Archaeology & History
On my first visit to this stone, in overcast and wet conditions — the easternmost of at least four separate carved rock faces along the same geological ridge — I only noticed a handful of cup-marks etched onto the northeastern section of the stone. But I was sure there were supposed to be more. And when I returned home to check up, found that Ron Morris (1981) said there were “40 widely scattered cups of which, however, 29 well-defined cups are in a compact group, of which 6 are in a line.” Much more than what I saw! And when I checked further, it was evident that even more cup-marks were once visible on the rock. In the very first description of this carved stone, E.A. Cormack (1952) told:
“On the easterly area there are about 70 small cups, roughly one inch in diameter, in groups of ten to twelve. Most are on the flatter rock surface, but some are on the steeper slope facing south, which also bears the marks of deep glacial scorings.”
So on our visit here again a few weeks ago when we stayed at Corrycharmaig house*, a couple more visits allowed a slightly better investigation, albeit in even wetter and cloudier conditions than our first visit! And the more we looked, the more we could see; and it was plainly evident that a number of cup-marks had become receptacles for moss-growth! We counted at least 40 cup-markings on this ‘Corrycharmaig 1’ stone, but it seemed pretty obvious that beneath the grasses and vegetation, more carvings would be found.
Walking SSE along the same rocky ridge brings you to the other rock faces of Corrycharmaig 2, 3 and 4 — all with their own carvings. Corrycharmaig 2 possessing the only known complete cup-and-ring on the ridge. More carvings remain hidden nearby…
Follow the same directions to reach the Duncroisk Crosses stone. From here, look up the slope to your right and you’ll see the line of fencing running uphill. Follow this until you reach the ruined remains of the old sheepfold building. From here, look towards the tree-lined gorge of Duncroisk Burn, a few hundred yards west and walk towards it for about 50-60 yards. There’s a group of three rocks hereby, two are large, but the carving’s on the smallest one in the middle.
Archaeology & History
This cup-marked stone was rediscovered as a result of the fine archaeological survey work by that Glasgow bunch of Certified Field Archaeologists, in their assessment of remains in and around Duncroisk Farm. As well as mentioning — albeit briefly — the carvings of Duncroisk Farm and Duncroisk Crosses, Dugald MacInnes (2001) and his team came across another that hadn’t been recorded before. Described in their survey as ‘feature 2’, he told,
“Some 20 metres downslope from the sheep fank and about 60 metres NW from it, there is a group of large boulders. On the southeast sloping face of one of these there are three previously unrecorded cup-marks. These are oriented vertically on a northeast to southwest alignment and are no more than 4cm apart. They are all about 7cm in diameter and 2.5cm deep.”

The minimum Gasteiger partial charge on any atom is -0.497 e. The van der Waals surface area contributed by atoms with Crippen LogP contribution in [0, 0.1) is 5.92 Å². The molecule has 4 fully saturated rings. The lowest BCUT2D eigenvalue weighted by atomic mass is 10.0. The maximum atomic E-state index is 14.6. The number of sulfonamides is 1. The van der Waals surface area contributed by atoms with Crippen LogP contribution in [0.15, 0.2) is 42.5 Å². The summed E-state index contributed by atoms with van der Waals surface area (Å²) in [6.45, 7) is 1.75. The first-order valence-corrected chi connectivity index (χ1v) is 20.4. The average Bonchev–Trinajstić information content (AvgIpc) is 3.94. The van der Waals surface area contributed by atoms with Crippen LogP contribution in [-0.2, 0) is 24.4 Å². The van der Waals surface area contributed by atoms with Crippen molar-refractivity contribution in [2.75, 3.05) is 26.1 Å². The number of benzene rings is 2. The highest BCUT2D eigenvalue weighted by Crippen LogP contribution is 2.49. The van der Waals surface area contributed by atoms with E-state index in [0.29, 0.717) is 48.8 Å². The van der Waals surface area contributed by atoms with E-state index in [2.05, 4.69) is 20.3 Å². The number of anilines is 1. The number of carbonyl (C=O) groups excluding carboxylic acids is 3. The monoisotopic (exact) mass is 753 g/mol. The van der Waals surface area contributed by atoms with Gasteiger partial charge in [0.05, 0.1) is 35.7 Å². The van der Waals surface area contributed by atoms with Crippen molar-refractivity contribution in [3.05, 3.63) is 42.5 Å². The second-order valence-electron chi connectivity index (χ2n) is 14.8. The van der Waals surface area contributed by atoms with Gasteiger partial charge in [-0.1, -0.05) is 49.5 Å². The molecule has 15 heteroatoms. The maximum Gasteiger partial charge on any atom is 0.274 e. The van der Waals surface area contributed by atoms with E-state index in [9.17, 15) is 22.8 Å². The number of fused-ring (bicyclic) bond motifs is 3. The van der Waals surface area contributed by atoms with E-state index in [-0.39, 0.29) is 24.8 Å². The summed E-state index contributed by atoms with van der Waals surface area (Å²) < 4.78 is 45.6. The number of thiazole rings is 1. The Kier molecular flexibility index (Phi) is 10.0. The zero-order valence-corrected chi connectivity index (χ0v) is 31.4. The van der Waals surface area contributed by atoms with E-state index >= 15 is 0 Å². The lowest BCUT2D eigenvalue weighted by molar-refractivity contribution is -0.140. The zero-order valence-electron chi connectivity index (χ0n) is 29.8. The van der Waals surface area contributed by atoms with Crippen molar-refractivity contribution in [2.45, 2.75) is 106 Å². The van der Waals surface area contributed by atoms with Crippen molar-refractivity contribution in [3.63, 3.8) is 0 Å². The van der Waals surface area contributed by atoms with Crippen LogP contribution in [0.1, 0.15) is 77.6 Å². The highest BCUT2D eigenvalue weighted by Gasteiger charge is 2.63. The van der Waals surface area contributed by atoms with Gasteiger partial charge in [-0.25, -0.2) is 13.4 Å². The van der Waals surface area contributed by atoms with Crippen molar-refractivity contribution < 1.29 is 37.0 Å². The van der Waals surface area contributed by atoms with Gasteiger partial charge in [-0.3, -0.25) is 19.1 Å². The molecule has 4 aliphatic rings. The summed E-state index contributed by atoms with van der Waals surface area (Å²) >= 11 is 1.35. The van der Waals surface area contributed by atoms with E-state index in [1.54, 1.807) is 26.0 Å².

The carved rock is a relatively small one sitting roughly in between two much larger rocks, both of which are easily visible from the Duncroisk Crosses stone less than 100 yards down the slope. It’s probably only gonna be of interest to the rock-art purists among you and some may even question its veracity, particularly the bottom of the three cups, which gives the impression of being unfinished. If you visit the site in summer and autumn it will be much harder to find, as it gets overgrown with bracken. (we did take a number of photos of this stone, but managed to somehow delete them all before saving to disk – so have gotta check it again when we next visit here)
MacInnes, Dugald, An Archaeological Field Survey of a Deserted Settlement at Duncroisk Farm, Glen Lochay, Association of Certified Field Archaeologists: Glasgow 2001.
Follow the same directions to get to the Corrycharmaig 3 carving; and just a yard or two to the right of the far western edge of the rock, you’ll see another smaller slightly sloping rock, closer to the fencing, with faint cup-markings. That’s the one! (note that the 10-figure grid reference given here might need adjusting slightly)
Archaeology & History
This small slightly sloping piece of exposed rock is on the western extremity of the Corrycharmaig cluster of carvings, but is a distinctly separate piece of rock from the Corrycharmaig 3 stone (though part of the same outcrop). The stone itself has two sections to it, with a natural crack in the rock defining eastern and western section — both of which possess cup-marks.
The easternmost section of the stone has seven cup-marks, some of which were only recently uncovered. A large single cup-mark sits near the middle of this portion of the rock; this is probably what Mr Cormack (1952) was talking about when he told that, “further west (of the Corrycharmaig 3 carving, PB) is one isolated larger cup of 4-inch diameter.” On the western side of the stone, we find just two or three cup-marks, though one large cup-marking here would seem to be Nature’s handiwork.
It is highly likely that beneath the excessive vegetational growth around this carving and others along this ridge, other sections of prehistoric carvings remain to be found.